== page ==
The key point here is that it was not an individual ‘leader’, as the ‘great man or woman’ of history, who, on her/his own, was responsible for these economic transformations. Leadership is a political process, not a function of the personality traits of a leader. It was their political capacity to forge both political and developmental coalitions, thereby mobilising both people and resources to overcome critical collective action problems through institutional and policy choices that mattered (as Tracking Development has shown for SE Asia). For transformative growth and the resolution of collective action problems, the same will have to be the case in Africa, from above – and from below.  African leaderships in both the public and private spheres (and especially in civil society), not only politicians and bureaucrats, will need to campaign for, negotiate and design their own institutional and policy choices that work locally. The structural constraints and opportunities (not to mention the often path-dependent legacies of history) in Africa are different, of course, (as they were between Thailand, South Korea and Taiwan). But that’s the point. Developmental leaderships in Africa at all levels will have to work within and around the structural constraints and opportunities of context. But there is always room for manoeuvre: after all, structure is not destiny; and agency is not omnipotence. As the old gentleman now pushing up the daisies in Highgate Cemetery (London) once observed: people make their own history but not in circumstances of their own choosing. Indeed: just so.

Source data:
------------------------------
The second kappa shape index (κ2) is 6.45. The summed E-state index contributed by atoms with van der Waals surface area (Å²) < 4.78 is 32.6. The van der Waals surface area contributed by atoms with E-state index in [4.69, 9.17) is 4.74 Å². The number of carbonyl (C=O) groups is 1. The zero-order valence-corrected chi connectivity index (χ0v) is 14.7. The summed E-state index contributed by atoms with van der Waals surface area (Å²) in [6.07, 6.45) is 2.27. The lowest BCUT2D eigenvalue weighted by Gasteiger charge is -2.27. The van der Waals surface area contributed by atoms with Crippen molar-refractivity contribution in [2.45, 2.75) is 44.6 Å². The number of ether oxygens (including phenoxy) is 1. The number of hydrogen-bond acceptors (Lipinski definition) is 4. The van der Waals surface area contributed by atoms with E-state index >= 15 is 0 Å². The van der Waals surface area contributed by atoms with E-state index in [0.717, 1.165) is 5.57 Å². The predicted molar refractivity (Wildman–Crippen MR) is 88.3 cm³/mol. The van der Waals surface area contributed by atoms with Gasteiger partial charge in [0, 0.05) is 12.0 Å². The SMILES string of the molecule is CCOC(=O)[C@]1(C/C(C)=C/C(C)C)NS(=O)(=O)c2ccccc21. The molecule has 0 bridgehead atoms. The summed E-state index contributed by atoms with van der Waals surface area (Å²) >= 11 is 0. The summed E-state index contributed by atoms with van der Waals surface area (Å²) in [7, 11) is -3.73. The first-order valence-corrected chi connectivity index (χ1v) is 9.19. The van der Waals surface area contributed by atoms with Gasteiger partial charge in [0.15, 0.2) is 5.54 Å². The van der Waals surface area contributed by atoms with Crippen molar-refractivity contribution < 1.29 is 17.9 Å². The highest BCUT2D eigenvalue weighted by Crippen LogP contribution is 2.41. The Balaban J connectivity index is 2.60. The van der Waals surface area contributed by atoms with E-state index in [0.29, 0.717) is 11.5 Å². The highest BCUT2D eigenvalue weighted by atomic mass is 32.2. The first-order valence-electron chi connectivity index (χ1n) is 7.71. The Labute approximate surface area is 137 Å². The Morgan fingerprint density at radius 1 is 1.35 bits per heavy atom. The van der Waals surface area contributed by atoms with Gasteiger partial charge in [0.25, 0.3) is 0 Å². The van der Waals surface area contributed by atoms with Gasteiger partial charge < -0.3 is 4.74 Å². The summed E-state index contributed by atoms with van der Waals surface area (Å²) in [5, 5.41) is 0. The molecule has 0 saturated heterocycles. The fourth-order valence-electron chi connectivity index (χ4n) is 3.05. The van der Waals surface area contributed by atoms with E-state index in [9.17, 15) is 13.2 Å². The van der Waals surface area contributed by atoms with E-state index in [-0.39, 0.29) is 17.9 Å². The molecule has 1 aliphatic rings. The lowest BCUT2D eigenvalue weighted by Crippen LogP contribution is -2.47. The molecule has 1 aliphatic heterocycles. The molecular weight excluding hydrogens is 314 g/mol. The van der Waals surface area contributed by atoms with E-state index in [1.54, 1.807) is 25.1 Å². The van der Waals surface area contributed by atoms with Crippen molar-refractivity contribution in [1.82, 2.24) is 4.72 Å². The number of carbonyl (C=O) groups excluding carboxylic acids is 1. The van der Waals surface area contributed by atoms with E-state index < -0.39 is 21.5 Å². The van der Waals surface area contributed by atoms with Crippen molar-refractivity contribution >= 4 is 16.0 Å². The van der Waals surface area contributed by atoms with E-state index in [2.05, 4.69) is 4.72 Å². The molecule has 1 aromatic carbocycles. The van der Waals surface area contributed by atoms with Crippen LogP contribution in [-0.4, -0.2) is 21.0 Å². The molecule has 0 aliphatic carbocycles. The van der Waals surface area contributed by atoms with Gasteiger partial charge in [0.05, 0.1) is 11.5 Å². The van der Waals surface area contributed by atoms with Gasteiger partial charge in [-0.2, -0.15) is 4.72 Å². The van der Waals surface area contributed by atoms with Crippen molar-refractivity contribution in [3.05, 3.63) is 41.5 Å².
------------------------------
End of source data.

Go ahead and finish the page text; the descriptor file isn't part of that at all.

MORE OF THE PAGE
And in every country, in every sector and issue area (from gender to contract frarming) there exist and are emerging progressive (or ‘developmental’) leaders or ‘reformers’ (for want of a better word) – in the public service, armies, business, workers’ organizations, civil society, amongst politicians, the media, professions, education – formally or informally organized, within and beyond the state, who understand the need for institutional arrangements that help to resolve collective action problems and promote public goods. And contingent events, as ‘windows of opportunity’ or critical junctures, are often important in providing the opportunity or establishing incentives for reform. If ‘best fit’ is to mean anything, it needs to be associated with the room for manoeuvre that local developmental leaderships – incumbent or aspirant – can exploit to design their own locally appropriate and viable (that is ‘fitting’) institutional solutions to the nested collective action problems that define most development challenges. The fact that there will also be opposing collusive, predatory, supine or non-developmental patrimonial elites and coalitions as well only serves to highlight how central political contestation is, and has always been, in developmental processes.